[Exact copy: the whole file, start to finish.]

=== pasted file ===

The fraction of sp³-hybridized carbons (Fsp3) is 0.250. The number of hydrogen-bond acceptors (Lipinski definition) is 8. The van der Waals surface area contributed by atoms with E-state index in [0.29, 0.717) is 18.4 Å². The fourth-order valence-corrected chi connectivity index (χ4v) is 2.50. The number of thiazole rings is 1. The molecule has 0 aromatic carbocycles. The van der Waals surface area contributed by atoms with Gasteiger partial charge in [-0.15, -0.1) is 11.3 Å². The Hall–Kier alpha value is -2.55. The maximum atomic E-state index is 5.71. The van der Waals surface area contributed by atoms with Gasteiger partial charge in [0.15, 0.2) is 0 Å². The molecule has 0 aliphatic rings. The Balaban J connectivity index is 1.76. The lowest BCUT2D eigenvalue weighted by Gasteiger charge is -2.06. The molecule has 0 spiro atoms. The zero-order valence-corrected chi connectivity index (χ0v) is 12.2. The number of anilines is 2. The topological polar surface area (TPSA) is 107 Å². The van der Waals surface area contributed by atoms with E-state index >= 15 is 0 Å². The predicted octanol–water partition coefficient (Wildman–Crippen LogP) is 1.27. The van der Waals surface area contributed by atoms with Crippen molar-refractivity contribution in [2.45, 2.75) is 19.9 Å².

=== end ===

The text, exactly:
The fraction of sp³-hybridized carbons (Fsp3) is 0.250. The number of hydrogen-bond acceptors (Lipinski definition) is 8. The van der Waals surface area contributed by atoms with E-state index in [0.29, 0.717) is 18.4 Å². The fourth-order valence-corrected chi connectivity index (χ4v) is 2.50. The number of thiazole rings is 1. The molecule has 0 aromatic carbocycles. The van der Waals surface area contributed by atoms with Gasteiger partial charge in [-0.15, -0.1) is 11.3 Å². The Hall–Kier alpha value is -2.55. The maximum atomic E-state index is 5.71. The van der Waals surface area contributed by atoms with Gasteiger partial charge in [0.15, 0.2) is 0 Å². The molecule has 0 aliphatic rings. The Balaban J connectivity index is 1.76. The lowest BCUT2D eigenvalue weighted by Gasteiger charge is -2.06. The molecule has 0 spiro atoms. The zero-order valence-corrected chi connectivity index (χ0v) is 12.2. The number of anilines is 2. The topological polar surface area (TPSA) is 107 Å². The van der Waals surface area contributed by atoms with E-state index >= 15 is 0 Å². The predicted octanol–water partition coefficient (Wildman–Crippen LogP) is 1.27. The van der Waals surface area contributed by atoms with Crippen molar-refractivity contribution in [2.45, 2.75) is 19.9 Å².